Embracing Wisdom

Life, food, wellness and love


Leave a comment

Falling Back

For as long as I have been a student of yoga, I have heard over and over about “leaning into” the pose, or life. While I understand the concept and ideas and often practice that way, I have recently decided that through life’s sometimes seemingly hard times one must also remember that there is the opposite force of leaning into, and that is “falling back”.

In the yoga world, this might be best described as abhyasa, or as I like to understand it as a consistent practice, or at its deepest a faith.  When I find myself questioning life, or particularly life challenges I am reminded to come back to my practice.  Not so much the physical practice, rather the spiritual and connective practice. The one that exists only when we have a strong sense of faith.  Whether that faith falls into a structured religious practice or more pagan approach that I tend to be drawn towards, it is a falling back.  It is a deep comfort knowing that no matter is showing up in my life (or in my pose), I have a sense of faith because I am consistently going back home to this time and time again.

I love the idea of embracing what is, or leaning into it, however, I have felt lately such a wonderful comfort in falling back into my faith, consistently, when life shows up. I see myself gently falling back into the loving arms of a wonderful source of love.

Are you leaning into life, or falling back?  Consider it.

 

 

 


Leave a comment

Meditation

For the beginning meditator, a great way to introduce the practice is to use mantra—a repeated word or phrase.  This form of meditation can allow the person to learn to focus on just one thing–the mantra–and quiet the noise of other thoughts. 

Sometimes referred to as Japa meditation, it is a beautiful thing to hold in your hands a beaded mala  and repeat the mantra as your finger slides over each bead. 108 times you will be repeating a word or phrase so be sure the mantra is positive, clear and concise. 

Some examples of mantra are:

  • I am
  • Om
  • I am love
  • I am health
  • Happiness surrounds me
  • I am worthy
  • Abundance is mine
  • Peace for all  

By starting out your day with mantra, you call into your life an awareness of what already exists in you. Try it and be amazed and the positive outcome you will have (and your furry meditating companion may also benefit).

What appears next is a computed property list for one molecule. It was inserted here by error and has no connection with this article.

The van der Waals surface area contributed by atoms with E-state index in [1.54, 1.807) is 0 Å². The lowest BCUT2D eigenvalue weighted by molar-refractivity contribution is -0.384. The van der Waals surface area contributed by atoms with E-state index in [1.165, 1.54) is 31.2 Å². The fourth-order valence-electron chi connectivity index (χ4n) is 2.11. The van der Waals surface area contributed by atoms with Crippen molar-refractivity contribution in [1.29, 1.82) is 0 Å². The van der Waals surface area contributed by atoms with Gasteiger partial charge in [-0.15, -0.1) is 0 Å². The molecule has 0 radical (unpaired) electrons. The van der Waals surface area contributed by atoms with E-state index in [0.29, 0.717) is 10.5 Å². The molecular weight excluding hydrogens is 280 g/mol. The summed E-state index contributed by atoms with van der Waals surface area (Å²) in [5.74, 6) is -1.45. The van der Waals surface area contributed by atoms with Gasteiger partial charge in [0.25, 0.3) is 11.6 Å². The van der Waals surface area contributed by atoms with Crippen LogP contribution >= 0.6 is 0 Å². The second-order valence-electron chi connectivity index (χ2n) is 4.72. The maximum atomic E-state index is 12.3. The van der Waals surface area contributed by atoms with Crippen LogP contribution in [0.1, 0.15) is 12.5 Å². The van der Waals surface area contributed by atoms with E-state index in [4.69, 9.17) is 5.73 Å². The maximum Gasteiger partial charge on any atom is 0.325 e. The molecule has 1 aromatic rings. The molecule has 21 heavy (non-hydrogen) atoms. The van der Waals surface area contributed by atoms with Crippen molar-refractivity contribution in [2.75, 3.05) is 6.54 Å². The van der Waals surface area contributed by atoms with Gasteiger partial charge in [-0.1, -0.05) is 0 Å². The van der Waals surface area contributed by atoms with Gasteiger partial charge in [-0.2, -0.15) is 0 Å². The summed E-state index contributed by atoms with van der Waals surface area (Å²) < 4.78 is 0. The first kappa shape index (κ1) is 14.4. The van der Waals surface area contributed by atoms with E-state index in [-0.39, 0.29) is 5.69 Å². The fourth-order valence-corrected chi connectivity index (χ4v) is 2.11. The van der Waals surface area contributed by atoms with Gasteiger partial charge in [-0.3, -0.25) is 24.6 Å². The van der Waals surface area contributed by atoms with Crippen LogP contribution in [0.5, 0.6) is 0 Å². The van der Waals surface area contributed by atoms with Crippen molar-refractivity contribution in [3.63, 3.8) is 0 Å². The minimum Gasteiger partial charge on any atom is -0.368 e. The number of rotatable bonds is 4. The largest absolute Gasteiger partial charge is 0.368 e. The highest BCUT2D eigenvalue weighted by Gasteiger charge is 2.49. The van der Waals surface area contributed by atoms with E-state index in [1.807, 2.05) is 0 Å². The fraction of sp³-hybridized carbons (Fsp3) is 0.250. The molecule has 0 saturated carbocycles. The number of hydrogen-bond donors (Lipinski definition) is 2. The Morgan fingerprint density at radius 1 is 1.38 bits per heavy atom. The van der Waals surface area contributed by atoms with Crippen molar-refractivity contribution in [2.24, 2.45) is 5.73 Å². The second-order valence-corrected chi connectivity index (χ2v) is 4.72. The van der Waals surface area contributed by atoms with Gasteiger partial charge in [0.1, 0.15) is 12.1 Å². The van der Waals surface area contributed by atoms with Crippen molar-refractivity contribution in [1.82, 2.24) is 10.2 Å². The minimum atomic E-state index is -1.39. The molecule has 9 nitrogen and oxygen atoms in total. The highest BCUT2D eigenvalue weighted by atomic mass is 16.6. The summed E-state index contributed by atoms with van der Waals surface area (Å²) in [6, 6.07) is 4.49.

Leave a comment

Sacred Space

One of the most important things in cultivating a personal practice is to carve out the space within your home for yourself.  No forgotten toys, no unread mail, no clutter.  Truly a sacred space. Placing items that are special to you on a bookcase, alter, or even a breakfast tray is a great way to create the sacredness that will allow you to have a meaningful space to unroll the mat or come to stillness.

Turn an unused corner or area of your home into your space to connect with you.  Place items of meaning, books, and anything else that will be a reminder of the goodness that dwells within.  For me, I have rocks from a special place in nature, a mala that was made for me, candles to remind me of my inner flame, and a Ganesh (remover of obstacles).

What about you?

IMG_6480


1 Comment

Practice

I have come to learn that a practice can look like many things, not exclusive to Yoga postures, meditation or pranayama.  Rather, the practice can be in the form of steeping the first cup of tea, walking in the morning, preparing a wholesome meal or petting your furry friend.  Really a practice is anything that has the potential to become a mindful habit.

For me, I begin each day with a walk regardless of weather or commitments.  I choose to make the time to connect with nature and myself.  During the seasonal changes I find I am in most awe of my surroundings.  Witnessing the budding of leaves and the bright specks of color dabbled in a field is magnificent to the eye.  Each day that I mind fully walk there is more and more aliveness and more reminders of the moment.  This is practice.

How do you practice each day?

IMG_6187


Leave a comment

Opening to Yoga

So you have decided to take the Yoga class that you have been avoiding for months if not years. Consumed with doubt about your flexibility or unsure if the whole ‘quiet your mind’ is something you will find useful, new yogi’s typically dance around reasons as to why they cannot seem to make the time to unroll the mat for the first, or second time.  Often unsure about what to expect and perhaps even anxious about their bodies and its ability to bend, avoidance becomes the way. Daunted by images of people folded into unattainable and painful appearing postures, first time Yogi’s  generally head into the class with much trepidation. In truth, what often happens is that the discovery is much less about bending and way more about opening.

Consider this when you venture into your practice:

1. Show up. Choose a class and commit to go.  Show up.  Unroll your mat.  Arriving  on your mat is often the hardest.

2. Tell the truth. Your body can be your greatest teacher.  Listen to the ways in which your body speaks and be honest.  Avoid competing with others in the class simply to feed your ego.

3.  Let go of expectations. Set aside any goals and simply enjoy the experience.  Expectations are really premeditated disappointments so choose to leave them at the door. Instead, feel your body and feel your breath.

4. Be open to any outcome. An open heart and an open mind is the key that unlocks the door to personal peace. Whatever you experience on the mat is perfect.  Any outcome is perfect.  Be open.

The amazing thing is that each of those guidelines can be applied off the mat.  The practice becomes the way.

Namaste.